Diana Pavlac Glyer’s thesis is simple: Creativity happens in community. The idea, she claims, that genius rises out of individualism is false. Nothing great comes out of the lone individual locked away in a closet somewhere in the Rocky Mountains.
In order to prove this thesis true, Glyer dissects the literary group known as The Inklings, a group of scholars and writers who met between the early 1930s and late 1949. The Inklings were comprised of (to name a few): C.S. Lewis, J.R.R. Tolkien, Owen Barfield, J.A.W. Bennett, David Cecil, Charles Williams, H.V.D. Dyson, Nevill Coghill, and Adam Fox.
Glyer does a magnificent job of chronicling the history of The Inklings. At times, one feels as if he or she is actually there amongst these literary giants debating narrative theory and philosophy. Glyer’s genius, however, is that while she paints an enticing portrait, she also develops her thesis. Creativity happens in community, Glyer says, because in community writers are influencers, resonators, opponents, editors, collaborators, and referents. She debunks the myth that writing in community is in some way similar to plagiarism and minimizes the artfulness of a particular work. She claims: “working together, very ordinary people make extraordinary advances in their field.”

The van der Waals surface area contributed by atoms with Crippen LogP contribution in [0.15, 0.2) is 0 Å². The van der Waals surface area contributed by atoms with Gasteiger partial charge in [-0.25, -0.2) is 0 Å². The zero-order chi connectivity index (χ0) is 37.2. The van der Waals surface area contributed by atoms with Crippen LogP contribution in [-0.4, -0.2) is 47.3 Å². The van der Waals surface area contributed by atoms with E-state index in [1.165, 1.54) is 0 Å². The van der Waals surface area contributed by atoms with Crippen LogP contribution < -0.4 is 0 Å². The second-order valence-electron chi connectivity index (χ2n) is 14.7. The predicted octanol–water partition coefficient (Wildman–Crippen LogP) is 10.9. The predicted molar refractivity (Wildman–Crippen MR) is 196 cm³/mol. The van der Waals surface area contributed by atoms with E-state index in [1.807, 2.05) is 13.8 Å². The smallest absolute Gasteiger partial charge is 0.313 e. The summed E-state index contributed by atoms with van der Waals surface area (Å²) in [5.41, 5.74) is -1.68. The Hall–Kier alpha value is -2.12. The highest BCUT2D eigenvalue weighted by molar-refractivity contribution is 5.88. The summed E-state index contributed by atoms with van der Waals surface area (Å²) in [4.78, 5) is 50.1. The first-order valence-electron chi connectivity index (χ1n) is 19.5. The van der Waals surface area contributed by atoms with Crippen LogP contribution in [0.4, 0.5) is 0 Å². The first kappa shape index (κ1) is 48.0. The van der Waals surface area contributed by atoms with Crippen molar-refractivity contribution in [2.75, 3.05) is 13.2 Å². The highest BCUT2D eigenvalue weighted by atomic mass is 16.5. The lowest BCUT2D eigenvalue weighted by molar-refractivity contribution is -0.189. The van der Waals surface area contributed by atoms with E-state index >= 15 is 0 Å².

Glyer’s work is reactionary, yes, but also corrective. According to her, the study of literary groups in general and The Inklings in particular, have sought to show that The Inklings knew nothing of influence and that literary groups, in general, take away from the exceptionality of a particular work. This bias runs deep in scholarship and, according to Glyer, in the use of loaded metaphors to describe one author’s influence over another.
We often use words like “echoes” or “overlaps” or “haunted” or “borrow.” Yet, creative people working together to perfect their art is neither unimaginative nor plagiarism nor theft. Rather, influence and collaboration are both necessary and enriching factors in all creative endeavors.
The Company They Keep is scholarship at its best, because it both teaches and asks something of its reader. It is hard to finish The Company They Keep and walk away disagreeing with Glyer’s summations. It lets the reader into the closed historical doors of an important literary group, while simultaneously allowing the reader to view his or her world afresh. It prompts the question: How do you view both the books you read and the texts you write?
According to Glyer, they should both be recognized as a dialogue taking place between individuals and communities. Glyer summarizes her position thus: “I am persuaded that writers do not create text out of thin air in a fit of personal inspiration. I believe that the most common and natural expressions of creativity occur as part of an ongoing dialogue between writers, readers, texts, and contexts.”
The Company They Keep is well worth the read for both budding writers and Inkling enthusiasts. And in the end, it prompts a final, deeper question: With whom do you keep company? With whom are you creatively seeking to leave a mark on our little globe?